Dominant Cystinuria Australian Cattle Dog Type (D-CYS)
Dominant cystinuria Australian Cattle dog type (D-CYS) is a congenital disorder of metabolism specific for Australian Cattle dog breed. It belongs in wider disorder group called Cystinuria that comprises defects in reabsorptive transport of cysteine and amino acids ornithine, arginine and lysine from renal proximal tubule and small intestine. It was for first time reported in 1823, as an inborn defect of metabolism in dogs. Today, cystinuria has been recognized to affect more than 70 dog breeds. Canine cystinuria can be divided into two groups, type I and non-type I cystinuria. Type I cystinuria is known to affect Newfoundlands and Landseers and is known as an autosomal recessive disorder which affects both male and female dogs. Non-type I cystinuria has been identified in Mastiffs and related breeds, Scottish Deerhounds and Irish Terriers. Mode of inheritance of non-type I cystinuria remains unknown, but it is established that it is not a X-chromosomal disorder and appears to be testosterone depended.
Characteristics and symptoms
Although cystinuria appears to be very heterogenic disorder among humans and dogs, different canine cystinurias are caused by a mutation in same genes. This mutations prevent reabsorption of positive charged amino acids cysteine, lysine, ornithine and arginine. In normal functioning kidney, these amino acids will be reabsorbed into the blood from the filtered fluid that will become urine. Cystinuria causing mutations result in malfunctioning transporter proteins for these amino acids, which causes their high levels in the urine and consequently crystals or stones formation. Formatted stones can cause blockage of the urinary tract, a severe condition that requires surgery and can cause death. These stones can also be a source of bacterial infection. All this can result in stranguria, hematuria, urinary obstruction and renal failure.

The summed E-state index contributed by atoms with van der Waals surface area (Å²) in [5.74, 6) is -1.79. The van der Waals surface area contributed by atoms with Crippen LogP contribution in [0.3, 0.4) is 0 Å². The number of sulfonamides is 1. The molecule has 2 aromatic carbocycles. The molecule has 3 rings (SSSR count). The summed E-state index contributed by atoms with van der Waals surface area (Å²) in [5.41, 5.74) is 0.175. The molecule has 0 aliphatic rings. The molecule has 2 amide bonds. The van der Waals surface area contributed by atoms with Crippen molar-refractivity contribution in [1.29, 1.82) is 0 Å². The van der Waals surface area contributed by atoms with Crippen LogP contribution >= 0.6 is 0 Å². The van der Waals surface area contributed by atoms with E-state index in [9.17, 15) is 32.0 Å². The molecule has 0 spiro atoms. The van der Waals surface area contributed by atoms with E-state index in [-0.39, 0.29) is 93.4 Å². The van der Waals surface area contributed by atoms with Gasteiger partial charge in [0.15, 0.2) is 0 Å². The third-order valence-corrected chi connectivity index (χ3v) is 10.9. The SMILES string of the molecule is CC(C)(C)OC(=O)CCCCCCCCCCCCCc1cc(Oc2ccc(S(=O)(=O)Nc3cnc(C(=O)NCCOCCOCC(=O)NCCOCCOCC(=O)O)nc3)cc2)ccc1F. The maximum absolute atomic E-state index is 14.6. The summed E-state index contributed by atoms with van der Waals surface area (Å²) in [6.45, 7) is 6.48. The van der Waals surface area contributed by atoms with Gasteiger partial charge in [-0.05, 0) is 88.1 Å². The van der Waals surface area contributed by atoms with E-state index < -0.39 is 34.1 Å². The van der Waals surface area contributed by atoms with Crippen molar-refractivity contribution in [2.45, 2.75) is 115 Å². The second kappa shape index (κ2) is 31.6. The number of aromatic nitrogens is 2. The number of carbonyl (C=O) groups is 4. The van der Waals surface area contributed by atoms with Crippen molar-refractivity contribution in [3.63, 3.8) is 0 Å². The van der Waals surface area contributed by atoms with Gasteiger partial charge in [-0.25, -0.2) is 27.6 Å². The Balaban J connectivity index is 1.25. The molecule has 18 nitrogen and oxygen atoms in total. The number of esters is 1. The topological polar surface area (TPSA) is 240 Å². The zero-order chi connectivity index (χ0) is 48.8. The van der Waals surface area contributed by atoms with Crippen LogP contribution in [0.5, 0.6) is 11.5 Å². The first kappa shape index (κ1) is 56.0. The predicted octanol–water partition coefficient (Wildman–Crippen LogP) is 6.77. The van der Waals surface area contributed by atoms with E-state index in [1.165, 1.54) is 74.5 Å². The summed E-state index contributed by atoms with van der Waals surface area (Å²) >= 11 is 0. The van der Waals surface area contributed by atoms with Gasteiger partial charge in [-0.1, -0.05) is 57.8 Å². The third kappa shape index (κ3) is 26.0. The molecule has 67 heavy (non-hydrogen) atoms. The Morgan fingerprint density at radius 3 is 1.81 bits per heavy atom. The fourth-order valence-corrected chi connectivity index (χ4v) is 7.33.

Cystinuria affected dogs can show following symptoms: frequent urination, blood in the urine, frequent urinary tract infections, difficult urination, scanty urination, evidence of pain during urination or any other abnormalities during dog’s urination.
Affected dog will not show any symptoms until already progressed stages of the disease. Due to risk and health complications that stones formation brings, it is important to detect cystinuria on time. Stones, when they reach appropriate size, can be detected with an x-ray or on an ultrasound.
Dominant cystinuria Australian Cattle dog type (D-CYS) is caused by an in-frame 6 bp deletion in the SLC3A1 gene. It is inherited as an autosomal dominant disorder and both homozygous and heterozygous for the mutation dogs will develop symptoms. Homozygous dogs appear to develop symptoms earlier than the heterozygous dogs and their symptoms appear to be more severe. Since cystinuria is not easily diagnosed and can cause dog to suffer from symptoms for long time before being identified, it is important to prevent breeding of dogs with mutated genes and obtaining affected cubs.
Brons, AK. (2013): SLC3A1 and SLC7A9 mutations in autosomal recessive or dominant canine cystinuria: a new classification system. J Vet Intern Med. 2013 Nov-Dec;27(6):1400-8. doi: 10.1111/jvim.12176. Epub 2013 Sep 3.